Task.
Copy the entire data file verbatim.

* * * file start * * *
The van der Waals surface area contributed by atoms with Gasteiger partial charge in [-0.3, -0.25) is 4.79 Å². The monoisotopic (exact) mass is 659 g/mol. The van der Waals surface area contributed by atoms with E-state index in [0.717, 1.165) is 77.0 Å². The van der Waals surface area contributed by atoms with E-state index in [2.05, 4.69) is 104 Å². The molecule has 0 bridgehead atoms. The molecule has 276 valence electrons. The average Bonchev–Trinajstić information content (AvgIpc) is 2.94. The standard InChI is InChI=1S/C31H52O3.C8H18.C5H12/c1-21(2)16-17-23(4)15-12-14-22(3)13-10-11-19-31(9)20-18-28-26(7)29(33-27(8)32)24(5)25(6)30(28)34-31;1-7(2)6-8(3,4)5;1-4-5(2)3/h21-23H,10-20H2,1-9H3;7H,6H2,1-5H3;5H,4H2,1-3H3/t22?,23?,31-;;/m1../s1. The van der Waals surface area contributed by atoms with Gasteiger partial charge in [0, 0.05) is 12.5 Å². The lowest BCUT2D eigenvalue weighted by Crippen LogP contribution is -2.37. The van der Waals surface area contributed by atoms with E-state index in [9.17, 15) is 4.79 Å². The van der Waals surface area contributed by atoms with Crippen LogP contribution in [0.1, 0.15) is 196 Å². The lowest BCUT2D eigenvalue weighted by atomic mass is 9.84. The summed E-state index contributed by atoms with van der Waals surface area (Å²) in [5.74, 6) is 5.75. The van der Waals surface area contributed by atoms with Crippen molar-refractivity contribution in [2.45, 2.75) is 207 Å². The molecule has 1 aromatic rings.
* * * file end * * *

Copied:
The van der Waals surface area contributed by atoms with Gasteiger partial charge in [-0.3, -0.25) is 4.79 Å². The monoisotopic (exact) mass is 659 g/mol. The van der Waals surface area contributed by atoms with E-state index in [0.717, 1.165) is 77.0 Å². The van der Waals surface area contributed by atoms with E-state index in [2.05, 4.69) is 104 Å². The molecule has 0 bridgehead atoms. The molecule has 276 valence electrons. The average Bonchev–Trinajstić information content (AvgIpc) is 2.94. The standard InChI is InChI=1S/C31H52O3.C8H18.C5H12/c1-21(2)16-17-23(4)15-12-14-22(3)13-10-11-19-31(9)20-18-28-26(7)29(33-27(8)32)24(5)25(6)30(28)34-31;1-7(2)6-8(3,4)5;1-4-5(2)3/h21-23H,10-20H2,1-9H3;7H,6H2,1-5H3;5H,4H2,1-3H3/t22?,23?,31-;;/m1../s1. The van der Waals surface area contributed by atoms with Gasteiger partial charge in [0, 0.05) is 12.5 Å². The lowest BCUT2D eigenvalue weighted by Crippen LogP contribution is -2.37. The van der Waals surface area contributed by atoms with E-state index in [9.17, 15) is 4.79 Å². The van der Waals surface area contributed by atoms with Crippen LogP contribution in [0.1, 0.15) is 196 Å². The lowest BCUT2D eigenvalue weighted by atomic mass is 9.84. The summed E-state index contributed by atoms with van der Waals surface area (Å²) in [5.74, 6) is 5.75. The van der Waals surface area contributed by atoms with Crippen molar-refractivity contribution in [2.45, 2.75) is 207 Å². The molecule has 1 aromatic rings.